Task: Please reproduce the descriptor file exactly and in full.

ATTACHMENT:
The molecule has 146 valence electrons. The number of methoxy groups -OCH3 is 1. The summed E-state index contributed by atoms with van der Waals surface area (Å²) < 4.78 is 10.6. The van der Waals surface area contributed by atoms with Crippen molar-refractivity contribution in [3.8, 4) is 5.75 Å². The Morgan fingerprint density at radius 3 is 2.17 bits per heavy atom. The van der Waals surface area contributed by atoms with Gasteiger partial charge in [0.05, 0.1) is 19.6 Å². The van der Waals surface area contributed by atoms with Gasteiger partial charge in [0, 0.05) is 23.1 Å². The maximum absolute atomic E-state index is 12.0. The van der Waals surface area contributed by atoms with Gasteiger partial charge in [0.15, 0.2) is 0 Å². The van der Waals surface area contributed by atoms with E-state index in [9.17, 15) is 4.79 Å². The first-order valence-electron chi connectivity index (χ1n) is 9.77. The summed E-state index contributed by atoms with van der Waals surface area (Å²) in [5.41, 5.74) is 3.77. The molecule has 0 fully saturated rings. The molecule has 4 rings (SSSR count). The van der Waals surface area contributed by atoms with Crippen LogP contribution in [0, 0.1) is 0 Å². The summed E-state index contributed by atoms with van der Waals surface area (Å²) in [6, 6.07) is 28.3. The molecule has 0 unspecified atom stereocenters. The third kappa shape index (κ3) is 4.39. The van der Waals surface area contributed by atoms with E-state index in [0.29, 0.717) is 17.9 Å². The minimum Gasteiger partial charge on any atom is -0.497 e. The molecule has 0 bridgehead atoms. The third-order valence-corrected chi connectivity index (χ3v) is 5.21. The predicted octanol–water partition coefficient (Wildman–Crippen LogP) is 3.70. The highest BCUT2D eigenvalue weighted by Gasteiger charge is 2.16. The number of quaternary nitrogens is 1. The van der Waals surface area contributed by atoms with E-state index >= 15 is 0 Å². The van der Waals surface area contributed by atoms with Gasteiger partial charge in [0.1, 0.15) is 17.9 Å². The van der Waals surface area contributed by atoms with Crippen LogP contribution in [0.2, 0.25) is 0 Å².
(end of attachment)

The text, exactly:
The molecule has 146 valence electrons. The number of methoxy groups -OCH3 is 1. The summed E-state index contributed by atoms with van der Waals surface area (Å²) < 4.78 is 10.6. The van der Waals surface area contributed by atoms with Crippen molar-refractivity contribution in [3.8, 4) is 5.75 Å². The Morgan fingerprint density at radius 3 is 2.17 bits per heavy atom. The van der Waals surface area contributed by atoms with Gasteiger partial charge in [0.05, 0.1) is 19.6 Å². The van der Waals surface area contributed by atoms with Gasteiger partial charge in [0, 0.05) is 23.1 Å². The maximum absolute atomic E-state index is 12.0. The van der Waals surface area contributed by atoms with Gasteiger partial charge in [0.15, 0.2) is 0 Å². The van der Waals surface area contributed by atoms with E-state index in [9.17, 15) is 4.79 Å². The first-order valence-electron chi connectivity index (χ1n) is 9.77. The summed E-state index contributed by atoms with van der Waals surface area (Å²) in [5.41, 5.74) is 3.77. The molecule has 0 fully saturated rings. The molecule has 4 rings (SSSR count). The van der Waals surface area contributed by atoms with Crippen LogP contribution in [0, 0.1) is 0 Å². The summed E-state index contributed by atoms with van der Waals surface area (Å²) in [6, 6.07) is 28.3. The molecule has 0 unspecified atom stereocenters. The third kappa shape index (κ3) is 4.39. The van der Waals surface area contributed by atoms with E-state index in [0.29, 0.717) is 17.9 Å². The minimum Gasteiger partial charge on any atom is -0.497 e. The molecule has 0 bridgehead atoms. The third-order valence-corrected chi connectivity index (χ3v) is 5.21. The predicted octanol–water partition coefficient (Wildman–Crippen LogP) is 3.70. The highest BCUT2D eigenvalue weighted by Gasteiger charge is 2.16. The number of quaternary nitrogens is 1. The van der Waals surface area contributed by atoms with E-state index >= 15 is 0 Å². The van der Waals surface area contributed by atoms with Gasteiger partial charge in [0.1, 0.15) is 17.9 Å². The van der Waals surface area contributed by atoms with Crippen LogP contribution in [0.2, 0.25) is 0 Å².